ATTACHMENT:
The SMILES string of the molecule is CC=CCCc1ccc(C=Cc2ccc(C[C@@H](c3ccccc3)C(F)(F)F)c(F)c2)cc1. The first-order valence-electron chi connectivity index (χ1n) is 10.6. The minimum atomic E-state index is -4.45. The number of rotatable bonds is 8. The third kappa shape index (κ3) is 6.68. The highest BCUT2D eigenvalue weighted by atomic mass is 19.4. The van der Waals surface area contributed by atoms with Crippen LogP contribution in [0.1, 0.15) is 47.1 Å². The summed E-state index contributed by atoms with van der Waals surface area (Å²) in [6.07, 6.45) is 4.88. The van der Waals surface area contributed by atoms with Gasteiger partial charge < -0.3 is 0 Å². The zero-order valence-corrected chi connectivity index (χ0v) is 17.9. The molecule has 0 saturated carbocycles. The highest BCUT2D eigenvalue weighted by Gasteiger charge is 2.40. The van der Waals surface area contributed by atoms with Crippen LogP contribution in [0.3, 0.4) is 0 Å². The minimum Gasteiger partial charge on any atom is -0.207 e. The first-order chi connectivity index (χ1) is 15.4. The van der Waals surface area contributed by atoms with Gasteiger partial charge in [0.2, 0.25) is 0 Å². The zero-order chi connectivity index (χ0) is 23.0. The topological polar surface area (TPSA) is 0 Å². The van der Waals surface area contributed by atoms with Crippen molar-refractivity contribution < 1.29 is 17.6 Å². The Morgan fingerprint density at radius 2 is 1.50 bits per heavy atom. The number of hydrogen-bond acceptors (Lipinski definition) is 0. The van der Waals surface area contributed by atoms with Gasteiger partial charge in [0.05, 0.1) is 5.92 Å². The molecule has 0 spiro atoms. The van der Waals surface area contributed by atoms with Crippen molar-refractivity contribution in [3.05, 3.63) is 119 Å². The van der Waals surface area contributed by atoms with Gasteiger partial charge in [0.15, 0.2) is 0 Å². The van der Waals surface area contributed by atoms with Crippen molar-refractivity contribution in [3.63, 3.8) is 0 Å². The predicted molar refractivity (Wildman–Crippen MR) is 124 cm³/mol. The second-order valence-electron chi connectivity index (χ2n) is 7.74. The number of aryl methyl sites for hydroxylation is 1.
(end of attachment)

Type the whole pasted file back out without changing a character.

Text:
The SMILES string of the molecule is CC=CCCc1ccc(C=Cc2ccc(C[C@@H](c3ccccc3)C(F)(F)F)c(F)c2)cc1. The first-order valence-electron chi connectivity index (χ1n) is 10.6. The minimum atomic E-state index is -4.45. The number of rotatable bonds is 8. The third kappa shape index (κ3) is 6.68. The highest BCUT2D eigenvalue weighted by atomic mass is 19.4. The van der Waals surface area contributed by atoms with Crippen LogP contribution in [0.1, 0.15) is 47.1 Å². The summed E-state index contributed by atoms with van der Waals surface area (Å²) in [6.07, 6.45) is 4.88. The van der Waals surface area contributed by atoms with Gasteiger partial charge < -0.3 is 0 Å². The zero-order valence-corrected chi connectivity index (χ0v) is 17.9. The molecule has 0 saturated carbocycles. The highest BCUT2D eigenvalue weighted by Gasteiger charge is 2.40. The van der Waals surface area contributed by atoms with Crippen LogP contribution in [0.3, 0.4) is 0 Å². The minimum Gasteiger partial charge on any atom is -0.207 e. The first-order chi connectivity index (χ1) is 15.4. The van der Waals surface area contributed by atoms with Gasteiger partial charge in [0.2, 0.25) is 0 Å². The zero-order chi connectivity index (χ0) is 23.0. The topological polar surface area (TPSA) is 0 Å². The van der Waals surface area contributed by atoms with Crippen molar-refractivity contribution < 1.29 is 17.6 Å². The Morgan fingerprint density at radius 2 is 1.50 bits per heavy atom. The number of hydrogen-bond acceptors (Lipinski definition) is 0. The van der Waals surface area contributed by atoms with Gasteiger partial charge in [0.05, 0.1) is 5.92 Å². The molecule has 0 spiro atoms. The van der Waals surface area contributed by atoms with Crippen molar-refractivity contribution in [3.05, 3.63) is 119 Å². The van der Waals surface area contributed by atoms with Gasteiger partial charge in [0.15, 0.2) is 0 Å². The van der Waals surface area contributed by atoms with Crippen molar-refractivity contribution in [3.63, 3.8) is 0 Å². The predicted molar refractivity (Wildman–Crippen MR) is 124 cm³/mol. The second-order valence-electron chi connectivity index (χ2n) is 7.74. The number of aryl methyl sites for hydroxylation is 1.